Indianapolis Star/MetroMix: John Mellencamp at Clowes Hall

Indianapolis Star/MetroMix By David Lindquist - Photo Gallery By Sam Richie

Nostalgia is a tricky prism on the new John Mellencamp tour. "I'm not a very nostalgic person," the Hoosier rock star insisted as he introduced "Cherry Bomb" Monday night at Clowes Hall. The song, of course, is all about yesterdays -- sung, perhaps, by a 59-year-old grasping to keep his '80s glory days suspended in amber? Not this time around.

Mellencamp delivered "Cherry Bomb" a cappella, unlike any way it's been heard on previous tours. So, without misreading the presence of vintage instruments, old-timey arrangements and visuals such as a "Hud" movie poster tucked at the edge of the stage backdrop, the "No Better Than This" tour stacks up to be the most forward-thinking road show in Mellencamp's Hall of Fame career.
Nostalgia would be rolling out the hits, just as you remember from radio, at Market Square Arena. And beyond being impossible in a building that no longer exists, that concept is preposterous in Mellencamp's current mindset. He's finally liberated himself from a classic-rock albatross to drink deeply from American roots music.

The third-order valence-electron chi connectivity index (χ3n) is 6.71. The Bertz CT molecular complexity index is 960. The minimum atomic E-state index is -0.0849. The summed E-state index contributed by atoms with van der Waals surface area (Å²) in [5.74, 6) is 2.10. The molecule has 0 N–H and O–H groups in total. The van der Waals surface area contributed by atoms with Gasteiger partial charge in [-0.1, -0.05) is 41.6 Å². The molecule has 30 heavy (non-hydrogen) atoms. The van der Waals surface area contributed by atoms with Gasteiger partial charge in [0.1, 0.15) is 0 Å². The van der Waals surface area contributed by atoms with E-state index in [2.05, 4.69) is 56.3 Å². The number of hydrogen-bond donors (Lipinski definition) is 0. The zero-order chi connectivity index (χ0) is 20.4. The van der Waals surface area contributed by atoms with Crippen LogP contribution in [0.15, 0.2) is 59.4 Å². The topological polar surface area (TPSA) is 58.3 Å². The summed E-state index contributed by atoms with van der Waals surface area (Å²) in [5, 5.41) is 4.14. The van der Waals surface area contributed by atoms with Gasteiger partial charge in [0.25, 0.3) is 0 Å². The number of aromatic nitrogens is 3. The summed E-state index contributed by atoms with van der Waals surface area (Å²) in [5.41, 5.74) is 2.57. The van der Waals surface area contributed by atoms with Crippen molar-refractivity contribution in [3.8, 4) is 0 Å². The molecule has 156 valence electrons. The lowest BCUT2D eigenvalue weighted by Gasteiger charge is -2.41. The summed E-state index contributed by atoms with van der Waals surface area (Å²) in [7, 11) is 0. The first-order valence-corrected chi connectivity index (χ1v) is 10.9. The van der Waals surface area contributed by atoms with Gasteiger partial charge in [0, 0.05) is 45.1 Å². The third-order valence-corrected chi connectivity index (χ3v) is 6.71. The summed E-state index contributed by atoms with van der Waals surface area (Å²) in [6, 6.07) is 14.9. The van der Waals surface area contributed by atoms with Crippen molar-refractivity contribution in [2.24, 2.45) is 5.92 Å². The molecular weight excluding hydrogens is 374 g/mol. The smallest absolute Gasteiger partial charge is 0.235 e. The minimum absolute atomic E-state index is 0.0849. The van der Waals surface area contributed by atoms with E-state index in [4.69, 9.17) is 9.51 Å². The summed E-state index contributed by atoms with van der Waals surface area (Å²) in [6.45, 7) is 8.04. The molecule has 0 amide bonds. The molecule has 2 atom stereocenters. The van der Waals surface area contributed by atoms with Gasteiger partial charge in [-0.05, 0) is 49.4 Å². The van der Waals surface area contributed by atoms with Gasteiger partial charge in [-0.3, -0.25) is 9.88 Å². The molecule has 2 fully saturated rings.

This performance approach could have been adopted in 2003, when Mellencamp released an album of blues covers titled "Trouble No More." Monday's rendition of Son House's "Death Letter" certainly worked as bone-chilling evidence of the Seymour native being at the height of his powers. Amid Mike Wanchic on earthy mandolin, Dane Clark on mournful percussion and Andy York on taunting slide guitar, Mellencamp stood with hands raised in a voodoo pose -- telling his newly deceased lover he'll see her on Judgment Day.

Thanks to 2008 album "Life, Death, Love and Freedom" and this year's "No Better Than This," Mellencamp now has a stash of his own lowdown tales. Society's shared blues were heard on "West End," and Mellencamp goes down alone on a blistering "If I Die Sudden."

He proved to be a vocal chameleon across the three-act program (loosely rockabilly followed by folk and capped by rock). "Jackie Brown" received a smooth and melodic treatment, while the show-opening "Authority Song" was craggy and coarse.

The backing players sailed smoothly throughout, willing to crack open Mellencamp's catalog and vigorously reinvent. When Mellencamp refers to Wanchic, Clark, York, violin player Miriam Sturm, bass player Jon Gunnell and keyboard player Troye Kinnett as "the best band in America," it's no empty boast.

Still, an inverse equation seems to apply to the musicians and their audience. Onstage, "Check It Out" is the broccoli and "Death Letter" is the dessert. In the balcony seats, there may be a different perception of what's nutritional and what's sweet. Yet, overall, the capacity crowd of 2,200 at Clowes deserves high marks for its patient and open-minded response to the show. Hopefully, a similar mood will prevail Thursday at cavernous Hinkle Fieldhouse.